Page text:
When I look at the list, I see how easily I fall into books I have around the house: They get picked up while the computer’s warming up or while I’m eating breakfast or while the family watches American Idol and I want to be in the room with them, but not necessarily with Ryan, Simon, Randy and Paula. And still my Goodreads list continues to grow. (Hell, I haven’t even added the books jotted down on the scraps of paper in my top right desk drawer yet.) I need to get to the library more.
Shadows of the Empire – Steve Perry (finished around Jan. 28): Star Wars candy.
Rainbows End – Vernor Vinge (Feb. 6)
Han Solo at Stars’ End; Han Solo’s Revenge; Han Solo and the Lost Legacy – Brian Daley (from Feb. 6 to Feb 19) – As usual, Star Wars-related stuff, being pretty much available all over the house, gets re-read often.
The Giver – Lois Lowry (Feb. 16)
Literary Journalism – edited by Norman Sims and Mark Kramer (late March; read at work during lunch breaks)
Specter of the Past; Vision of the Future – Timothy Zahn (March; at home) – "I’ll take ‘More Star Wars Stuff John’s Read for $600, Alex."
Identity Crisis – comic trade paperback by Brad Meltzer ( April 9-13)
Ernest Hemingway on Writing – edited by Larry W. Phillips (April 29)
I Am the Cheese – Robert Cormier (May 29) – This is the first re-read that shouldn’t really count because I hadn’t read it since I was in college.
Harry Potter & the Sorceror’s Stone (started/finished around July 28th) – Okay, here’s the deal with the upcoming run through the HP books: When Deathly Hallows came out at the end of July, I read it aloud to my daughter, as I had the previous six. However, since this was the first one we were sharing brand new together, I promised her I would NOT. READ. AHEAD. When I’m in the Potterverse, I get so wrapped up in the stories that I plow through them even when I’m trying to read slow, so to satisfy my fix as we shared Deathly Hallows in small, nightly doses, I re-read the first six books. Thus:
Chamber of Secrets (July 30); Prisoner of Azkaban (Aug.3)
Deathly Hallows (The out-loud reading with my daughter wrapped up Aug. 5 in a marathon five-hour session that left my voice froggish for the next day or two. It was awesome.)
Goblet of Fire (Aug. 15) – Because, duh, I couldn’t just stop. And besides, having just finished the final book made for some interesting reading of books four, five and six, when the endgame pieces start shifting into long-range position.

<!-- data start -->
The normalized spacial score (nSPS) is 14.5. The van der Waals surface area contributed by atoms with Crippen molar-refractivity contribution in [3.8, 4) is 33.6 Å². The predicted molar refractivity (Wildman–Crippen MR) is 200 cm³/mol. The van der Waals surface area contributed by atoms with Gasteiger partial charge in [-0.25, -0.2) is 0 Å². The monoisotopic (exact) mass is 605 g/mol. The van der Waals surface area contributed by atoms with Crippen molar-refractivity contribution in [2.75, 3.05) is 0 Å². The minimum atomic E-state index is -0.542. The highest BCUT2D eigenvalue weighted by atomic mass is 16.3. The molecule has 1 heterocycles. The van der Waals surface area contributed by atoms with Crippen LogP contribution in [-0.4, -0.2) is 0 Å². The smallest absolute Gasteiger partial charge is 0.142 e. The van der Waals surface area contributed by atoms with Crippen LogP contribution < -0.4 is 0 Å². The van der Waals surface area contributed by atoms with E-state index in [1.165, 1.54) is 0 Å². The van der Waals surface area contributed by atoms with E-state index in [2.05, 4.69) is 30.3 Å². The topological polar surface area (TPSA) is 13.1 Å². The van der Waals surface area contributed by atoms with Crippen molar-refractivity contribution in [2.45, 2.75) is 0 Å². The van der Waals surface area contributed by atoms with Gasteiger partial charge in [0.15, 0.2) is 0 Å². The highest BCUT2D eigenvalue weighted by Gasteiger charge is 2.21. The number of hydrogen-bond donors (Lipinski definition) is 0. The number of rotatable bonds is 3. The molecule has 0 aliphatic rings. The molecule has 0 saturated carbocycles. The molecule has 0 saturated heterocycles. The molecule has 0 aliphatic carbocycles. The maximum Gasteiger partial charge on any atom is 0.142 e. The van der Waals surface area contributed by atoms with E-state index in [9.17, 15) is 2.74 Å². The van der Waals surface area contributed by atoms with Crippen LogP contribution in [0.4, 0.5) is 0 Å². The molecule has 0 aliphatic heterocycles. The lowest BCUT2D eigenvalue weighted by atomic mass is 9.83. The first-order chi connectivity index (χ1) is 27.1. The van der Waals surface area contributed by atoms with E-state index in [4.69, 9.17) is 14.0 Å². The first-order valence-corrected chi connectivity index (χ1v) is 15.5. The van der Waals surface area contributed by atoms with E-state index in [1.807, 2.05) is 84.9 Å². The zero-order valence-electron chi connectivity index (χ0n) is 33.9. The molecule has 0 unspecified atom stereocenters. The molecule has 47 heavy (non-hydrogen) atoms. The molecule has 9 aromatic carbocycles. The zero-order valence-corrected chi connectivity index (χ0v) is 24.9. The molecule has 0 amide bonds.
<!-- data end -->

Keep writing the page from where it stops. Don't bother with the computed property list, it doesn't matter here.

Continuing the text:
Order of the Phoenix (Aug. 26)
Half-Blood Prince (Aug. 31)
Deathly Hallows (Yes, again, this time on my own, having just watched everything unfold leading up to it. Finished Sept 23, meaning that over a two-month period, I pretty much read nothing but Harry Potter.)
The Pornographic Flabbergasted Emus – Wred Fright (Oct. 3) – I knew Wred from my days on-air at WBGU, and this was a fun and bizarre trip back to that era.
Dancing Barefoot – Wil Wheaton (mid/late Nov.)
The Happiest Days of Our Lives – Wil Wheaton (mid/late Nov.)
Watchmen – Alan Moore & Dave Gibbons (mid/late Nov.) – This is the second re-read on the list that may as well have been new because I hadn’t read it since my sophomore year of college. I remember liking it well enough, but this time around, it just floored me.
Avengers: Disassembled – comic trade paperback (Dec. 2) by Brian Michael Bendis and David Finch.
Time Untamed – short stories by Isaac Asimov, Robert Bloch, Ray Bradbury, Clifford Simak, L. Sprague DeCamp, Theodore Sturgeon, John Wyndham and Fritz Leiber. Read this piece by piece during December. The Bradbury story, "Tomorrow and Tomorrow," is one of my favorites.
It was still dark at 7:30 when I woke up this morning to start 2008 and a couple thoughts flicked through my head. First there was, "Uh-oh. The coffee maker’s going to hit its automatic shut-off point," so I lurched out of bed and downstairs to the kitchen, poked the off/on switch twice to reset it, and stumbled back up and into bed. (Yes, to me, this was better than simply brewing a new half-pot later.)
Second, there was, "Wow. I haven’t slept in until 7:30 in awhile," followed quickly by, "It’s pretty sad that 7:30 is a luxury doze-in." What can I say? You get up at 5:15 five days a week, you get into a rhythm, like it or not.
Back under the covers, I listened to the wind and half-noticed as light began to come through the blinds. I’ve always loved having a bedroom on the second story, where the weather sounds close on the roof. The woods behind the house magnifies the wind, too. Seems to give it mass and a presence.
I jotted a couple writing notes, stayed in bed awhile longer, then brought up some coffee and a bowl of cereal and watched some "Firefly."
I’ll count that as a good start to the year.
(Addendum: I went out to the woods later and filmed a little bit of the wind and the trees and the creaking trunks. I thought it would make a nice bookend to my picture of the last sunset of 2007.)